Automated Detection of Fish Bones in Salmon Fillets using X-ray Testing. Mery, D., Lillo, I., Loebel, H., Riffo, V., Soto, A., Cipriano, A., & Aguilera, J. In Proc. of 4th Pacific-Rim Symposium on Image and Video Technology (PSIVT-2010), 2010.
Automated Detection of Fish Bones in Salmon Fillets using X-ray Testing [pdf]Paper  abstract   bibtex   1 download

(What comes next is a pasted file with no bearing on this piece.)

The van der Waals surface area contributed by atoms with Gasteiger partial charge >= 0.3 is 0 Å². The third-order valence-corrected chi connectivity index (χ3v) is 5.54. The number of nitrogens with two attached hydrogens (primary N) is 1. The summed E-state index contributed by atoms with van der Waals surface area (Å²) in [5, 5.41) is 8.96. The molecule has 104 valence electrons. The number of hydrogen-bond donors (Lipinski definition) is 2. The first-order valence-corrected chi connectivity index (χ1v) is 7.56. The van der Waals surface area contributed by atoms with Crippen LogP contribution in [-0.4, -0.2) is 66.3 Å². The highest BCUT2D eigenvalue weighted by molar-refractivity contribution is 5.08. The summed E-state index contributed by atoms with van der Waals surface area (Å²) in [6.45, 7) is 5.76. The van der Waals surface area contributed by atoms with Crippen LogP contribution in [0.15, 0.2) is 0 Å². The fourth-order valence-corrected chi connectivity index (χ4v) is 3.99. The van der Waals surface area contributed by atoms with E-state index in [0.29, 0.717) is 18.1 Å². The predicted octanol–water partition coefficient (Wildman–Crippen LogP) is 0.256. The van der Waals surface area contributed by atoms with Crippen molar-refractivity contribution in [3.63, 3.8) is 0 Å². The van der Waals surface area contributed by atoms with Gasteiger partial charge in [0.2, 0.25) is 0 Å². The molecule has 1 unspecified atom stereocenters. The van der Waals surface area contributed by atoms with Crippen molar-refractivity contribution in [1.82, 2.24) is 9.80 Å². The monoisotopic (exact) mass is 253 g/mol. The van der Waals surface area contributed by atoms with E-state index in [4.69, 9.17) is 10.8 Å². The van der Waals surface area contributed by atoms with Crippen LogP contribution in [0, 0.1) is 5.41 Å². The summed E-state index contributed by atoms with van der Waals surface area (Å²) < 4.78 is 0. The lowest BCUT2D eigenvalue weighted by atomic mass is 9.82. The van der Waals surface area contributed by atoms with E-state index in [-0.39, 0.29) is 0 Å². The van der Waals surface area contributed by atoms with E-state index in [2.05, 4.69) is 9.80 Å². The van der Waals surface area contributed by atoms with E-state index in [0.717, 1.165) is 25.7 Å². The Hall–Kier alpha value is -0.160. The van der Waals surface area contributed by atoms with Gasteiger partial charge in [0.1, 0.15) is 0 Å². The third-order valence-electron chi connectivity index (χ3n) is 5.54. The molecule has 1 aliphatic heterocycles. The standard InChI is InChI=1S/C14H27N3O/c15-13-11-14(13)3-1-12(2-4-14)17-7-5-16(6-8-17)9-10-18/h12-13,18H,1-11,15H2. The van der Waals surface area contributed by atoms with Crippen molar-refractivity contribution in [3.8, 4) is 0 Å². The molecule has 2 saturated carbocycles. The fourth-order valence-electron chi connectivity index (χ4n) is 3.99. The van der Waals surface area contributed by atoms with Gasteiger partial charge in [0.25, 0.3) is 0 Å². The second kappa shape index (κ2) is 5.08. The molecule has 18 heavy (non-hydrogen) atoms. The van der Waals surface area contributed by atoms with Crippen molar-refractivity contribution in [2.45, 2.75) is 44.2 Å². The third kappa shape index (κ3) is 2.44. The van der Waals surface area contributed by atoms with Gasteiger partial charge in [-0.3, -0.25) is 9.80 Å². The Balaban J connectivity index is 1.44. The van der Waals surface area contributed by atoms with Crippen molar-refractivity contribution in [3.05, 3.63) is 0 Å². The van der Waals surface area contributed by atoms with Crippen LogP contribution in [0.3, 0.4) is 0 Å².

X-ray testing is playing an increasingly important role in food quality assurance. In the production of fish fillets, however, fish bone detection is performed by human operators using their sense of touch and vision which can lead to misclassification. In countries where fish is often consumed, fish bones are some of the most frequently ingested foreign bodies encountered in foods. Effective detection of fish bones in the quality control process would help avoid this problem. For this reason, we developed an X-ray machine vision approach to au- tomatically detect fish bones in fish fillets. This paper describes our approach and the corresponding validation experiments with salmon fillets. The approach consists of six steps: 1) A digital X-ray image is taken of the fish fillet being tested. 2) The X-ray image is filtered and enhanced to facilitate the detection of fish bones. 3) Potential fish bones in the image are segmented using band pass filtering, thresholding and morphological techniques. 4) Intensity features of the enhanced X-ray image are extracted from small detection windows that are defined in those regions where potential fish bones were segmented. 5) A classifier is used to discriminate between ‘bones’ and ‘no-bones’ classes in the detection windows. 6) Finally, fish bones in the X-ray image are isolated using morphological operations applied on the corresponding segments classified as ‘bones’. In the experiments we used a high resolution flat panel detector with the capacity to capture up to a 6 million pixel digital X-ray image. In the training phase, we analyzed 20 representative salmon fillets, 7700 detection windows (10×10 pixels) and 279 intensity features. Cross validation yielded a detection performance of 95% using a support vector machine classifier with only 24 selected features. We believe that the proposed approach opens new possibilities in the field of automated visual inspection of salmon and other similar fish.

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